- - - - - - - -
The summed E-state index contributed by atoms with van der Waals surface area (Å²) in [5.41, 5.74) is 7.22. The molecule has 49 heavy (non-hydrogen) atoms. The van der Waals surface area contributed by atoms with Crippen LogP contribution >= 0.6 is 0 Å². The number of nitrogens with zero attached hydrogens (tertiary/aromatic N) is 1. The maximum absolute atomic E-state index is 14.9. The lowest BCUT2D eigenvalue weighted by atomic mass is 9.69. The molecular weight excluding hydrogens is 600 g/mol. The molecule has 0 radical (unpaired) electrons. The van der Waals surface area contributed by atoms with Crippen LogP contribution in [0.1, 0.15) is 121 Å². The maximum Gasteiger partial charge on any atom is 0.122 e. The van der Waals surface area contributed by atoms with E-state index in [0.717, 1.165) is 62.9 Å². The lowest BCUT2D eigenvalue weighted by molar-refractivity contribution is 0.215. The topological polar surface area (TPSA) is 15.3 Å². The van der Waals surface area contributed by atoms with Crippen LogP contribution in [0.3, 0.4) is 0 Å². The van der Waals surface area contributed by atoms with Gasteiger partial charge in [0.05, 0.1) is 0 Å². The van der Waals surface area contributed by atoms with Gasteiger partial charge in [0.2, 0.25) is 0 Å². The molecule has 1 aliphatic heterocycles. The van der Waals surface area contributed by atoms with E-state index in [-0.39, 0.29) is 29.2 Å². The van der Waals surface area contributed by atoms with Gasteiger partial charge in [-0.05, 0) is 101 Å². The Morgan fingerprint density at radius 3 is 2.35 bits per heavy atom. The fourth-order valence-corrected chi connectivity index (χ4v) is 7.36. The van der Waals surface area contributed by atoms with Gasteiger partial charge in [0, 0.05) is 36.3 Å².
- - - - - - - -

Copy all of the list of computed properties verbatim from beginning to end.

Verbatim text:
The summed E-state index contributed by atoms with van der Waals surface area (Å²) in [5.41, 5.74) is 7.22. The molecule has 49 heavy (non-hydrogen) atoms. The van der Waals surface area contributed by atoms with Crippen LogP contribution >= 0.6 is 0 Å². The number of nitrogens with zero attached hydrogens (tertiary/aromatic N) is 1. The maximum absolute atomic E-state index is 14.9. The lowest BCUT2D eigenvalue weighted by atomic mass is 9.69. The molecular weight excluding hydrogens is 600 g/mol. The molecule has 0 radical (unpaired) electrons. The van der Waals surface area contributed by atoms with Crippen LogP contribution in [0.1, 0.15) is 121 Å². The maximum Gasteiger partial charge on any atom is 0.122 e. The van der Waals surface area contributed by atoms with E-state index in [0.717, 1.165) is 62.9 Å². The lowest BCUT2D eigenvalue weighted by molar-refractivity contribution is 0.215. The topological polar surface area (TPSA) is 15.3 Å². The van der Waals surface area contributed by atoms with Crippen LogP contribution in [0.3, 0.4) is 0 Å². The van der Waals surface area contributed by atoms with Gasteiger partial charge in [0.05, 0.1) is 0 Å². The van der Waals surface area contributed by atoms with Gasteiger partial charge in [0.2, 0.25) is 0 Å². The molecule has 1 aliphatic heterocycles. The van der Waals surface area contributed by atoms with E-state index in [-0.39, 0.29) is 29.2 Å². The van der Waals surface area contributed by atoms with Gasteiger partial charge in [-0.05, 0) is 101 Å². The Morgan fingerprint density at radius 3 is 2.35 bits per heavy atom. The fourth-order valence-corrected chi connectivity index (χ4v) is 7.36. The van der Waals surface area contributed by atoms with Gasteiger partial charge in [0, 0.05) is 36.3 Å².